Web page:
100 Days To Offload

The ever-excellent Kev Quirk in 2020 came up with this challenge: write a blog post on each of 100 consecutive days. He called it #100DaysToOffload, in nominal reference to the “100 days of code” challenge. I was reflecting upon this as I reach this, my 36th consecutive day of blogging and my longest ever “daily streak” (itself a spin-off of my attempt at Bloganuary this year), and my 48th post of the year so far.

Monochrome photograph showing sprinters at the starting line.
I guess I’ve always been more of a sprinter/hurdles blogger than a marathon runner.

Might I meet that challenge? Maybe. But it turns out it’s easier than I thought because Kev revised the rules to require only 100 posts in a calendar year (or any other 365-day period, but I’m not going to start thinking about the maths of that).

That’s not only much more-achievable… I’ve probably already achieved it! Let’s knock out some SQL to check how many posts I made each year:

  YEAR(wp_posts.post_date_gmt) yyyy,
  COUNT(wp_posts.ID) total
  AND wp_posts.post_type='post'
My code’s actually a little more-complicated than this, because of some plot, but this covers the essentials.

A big question in some years is what counts as a post. Kev’s definition is quite liberal and includes basically-everything, but I wonder if mine shouldn’t perhaps be stricter. For example:

  • Should I count checkins, even though they’re not always born as blog posts but often start as logs on geocaching websites? (My gut says yes!)
  • Do reposts and bookmarks contribute, a significant minority of which are presented without any further interpretation by me? (My gut says no!)
  • Does a vlog version of a blog post count separately, or is it a continuation of the same content? (My gut says the volume is too low to matter!)
  • Can a retroactive achievement (i.e. from before the challenge was announced) count? Kev writes “there is no specific start date”, but it seems a little counter to the idea of it specifically being a challenge to claim it when you weren’t attempting the challenge at the time.
  • And so on…
Year Posts Success? Notes
1998 7 ❌ No Some posts are lost from 1998/1999. If they were recovered I might have made 100 posts in 1999, but probably not in 1998 as I only started blogging on 27 September 1998.
1999 66 ❌ No
2000 2 ❌ No
2001 11 ❌ No
2002 5 ❌ No
2003 189 🏆 Yes Achieved 1 September, with a post about an article on The Register about timewasting. Or, if we allow reposts, three days earlier with a repost about Claire's car being claimed by the sea.
2004 374 🏆 Yes An early win on 20 April, with a made-up Chez Geek card. Or if we allow reposts, two days earlier with thoughts on a confusing pro-life (???) website.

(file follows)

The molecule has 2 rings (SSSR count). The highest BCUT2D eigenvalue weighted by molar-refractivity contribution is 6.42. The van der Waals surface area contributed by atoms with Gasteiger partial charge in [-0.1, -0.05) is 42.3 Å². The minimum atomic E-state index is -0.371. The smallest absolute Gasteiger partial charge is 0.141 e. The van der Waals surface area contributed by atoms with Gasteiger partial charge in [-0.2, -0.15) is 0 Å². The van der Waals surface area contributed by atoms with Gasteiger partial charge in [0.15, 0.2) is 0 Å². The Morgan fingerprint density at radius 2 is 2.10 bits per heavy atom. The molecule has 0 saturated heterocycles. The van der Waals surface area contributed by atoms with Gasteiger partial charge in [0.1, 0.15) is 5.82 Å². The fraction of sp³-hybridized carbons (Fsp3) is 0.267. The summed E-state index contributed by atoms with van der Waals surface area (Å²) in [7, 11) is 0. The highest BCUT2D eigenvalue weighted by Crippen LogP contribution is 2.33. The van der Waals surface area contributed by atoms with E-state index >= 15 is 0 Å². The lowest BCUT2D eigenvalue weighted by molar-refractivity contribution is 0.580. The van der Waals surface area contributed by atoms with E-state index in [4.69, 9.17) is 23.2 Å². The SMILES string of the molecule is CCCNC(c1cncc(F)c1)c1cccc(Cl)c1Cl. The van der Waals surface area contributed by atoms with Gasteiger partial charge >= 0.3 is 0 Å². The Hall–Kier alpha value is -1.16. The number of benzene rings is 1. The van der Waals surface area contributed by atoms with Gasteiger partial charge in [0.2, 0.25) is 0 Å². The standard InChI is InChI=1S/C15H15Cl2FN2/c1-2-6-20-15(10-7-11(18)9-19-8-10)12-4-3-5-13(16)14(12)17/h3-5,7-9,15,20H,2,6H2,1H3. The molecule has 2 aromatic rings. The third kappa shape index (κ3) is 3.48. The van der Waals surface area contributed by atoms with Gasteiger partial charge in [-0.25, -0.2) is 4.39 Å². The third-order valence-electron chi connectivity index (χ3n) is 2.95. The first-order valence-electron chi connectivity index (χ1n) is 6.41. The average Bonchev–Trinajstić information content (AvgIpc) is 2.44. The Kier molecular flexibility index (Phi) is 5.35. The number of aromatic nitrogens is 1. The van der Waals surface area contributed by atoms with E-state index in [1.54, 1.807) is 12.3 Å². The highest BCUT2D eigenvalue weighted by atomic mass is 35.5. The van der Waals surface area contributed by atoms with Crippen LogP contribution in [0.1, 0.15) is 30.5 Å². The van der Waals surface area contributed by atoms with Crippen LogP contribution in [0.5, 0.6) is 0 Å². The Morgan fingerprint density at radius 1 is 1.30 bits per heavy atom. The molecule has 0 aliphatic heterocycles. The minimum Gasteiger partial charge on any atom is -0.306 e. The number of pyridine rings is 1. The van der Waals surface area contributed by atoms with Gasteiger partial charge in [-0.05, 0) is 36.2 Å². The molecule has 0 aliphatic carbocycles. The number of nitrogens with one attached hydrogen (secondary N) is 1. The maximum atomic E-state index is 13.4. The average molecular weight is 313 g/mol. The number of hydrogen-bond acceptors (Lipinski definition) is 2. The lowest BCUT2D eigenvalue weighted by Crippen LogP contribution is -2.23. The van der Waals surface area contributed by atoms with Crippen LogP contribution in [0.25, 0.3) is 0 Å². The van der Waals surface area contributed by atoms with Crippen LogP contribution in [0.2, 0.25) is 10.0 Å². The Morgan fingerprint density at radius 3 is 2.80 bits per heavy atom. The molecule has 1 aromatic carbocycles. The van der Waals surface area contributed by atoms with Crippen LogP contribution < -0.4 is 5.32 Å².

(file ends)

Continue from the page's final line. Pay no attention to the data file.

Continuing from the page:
2005 381 🏆 Yes In a highly-productive year of blogging, achieved on 7 April with a post about enjoy curry and public information films with friends. If we allow bookmarks (I was highly-active on del.icio.us at the time!), achieved even earlier on 18 February with some links to curious websites.
2006 206 🏆 Yes On 21 July, I shared a personality test (which was actually my effort to repeat an experiment in using Barnum-Forer statements) - I didn't initially give away that I was the author of the "test". Non-pedants will agree I achieved the goal earlier, on 19 June, with my thoughts on a programming language for a hypothetical infinitely-fast computer.
2007 166 🏆 Yes Achieved on 2 July with thoughts on films I'd watched and board games I'd played recently. Or arguably 12 days earlier with Claire's birthday trip to Manchester.
2008 86 ❌ No
2009 79 ❌ No
2010 159
(84 for pedants)
✅ Yes* A heartfelt post about saying goodbye to Aberystwyth as I moved to Oxford on 16 June was my 100th of the year. Pedants might argue that this year shouldn't count, but so long as you're willing to count checkins (and you should) then it would... and my qualifying post would have come only a couple of days later, with a post about the Headington Shark, which I had just moved-in near to.
2011 177 🏆 Yes Reached the goal on 28 October when I wrote about mild successes in my enquiries with the Office of National Statistics about ensuring that information about polyamorous households was accurately recorded. Or if we earlier on 9 June with a visual gag about REM lyrics if you accept all my geocache logs as posts too (and again: you should).
2012 129
(87 for pedants)
✅ Yes* My 100th post of the year came on 28 August when I wrote about launching a bus named after my recently-deceased father. You have to be willing to accept both checkins and reposts as posts to allow this year to count.
2013 138
(59 for pedants)
😓 Probably not I'm not convined this low-blogging year should count: a clear majority of the posts were geocaching logs, and they weren't always even that verbose (consider this candidate for 100th post of 2013, from 1 October).
2014 335
(22 for pedants)
🙁 Not really Another geocache log heavy, conventional blogpost light year that I'm not convinced should count, evem if the obvious candidate for 100th post would be 18 May's cool article about geocaching like Batman!
2015 205
(18 for pedants)
🙁 Not really Still no, for the same reasons as above.
2016 163
(37 for pedants)
🙁 Not really
2017 301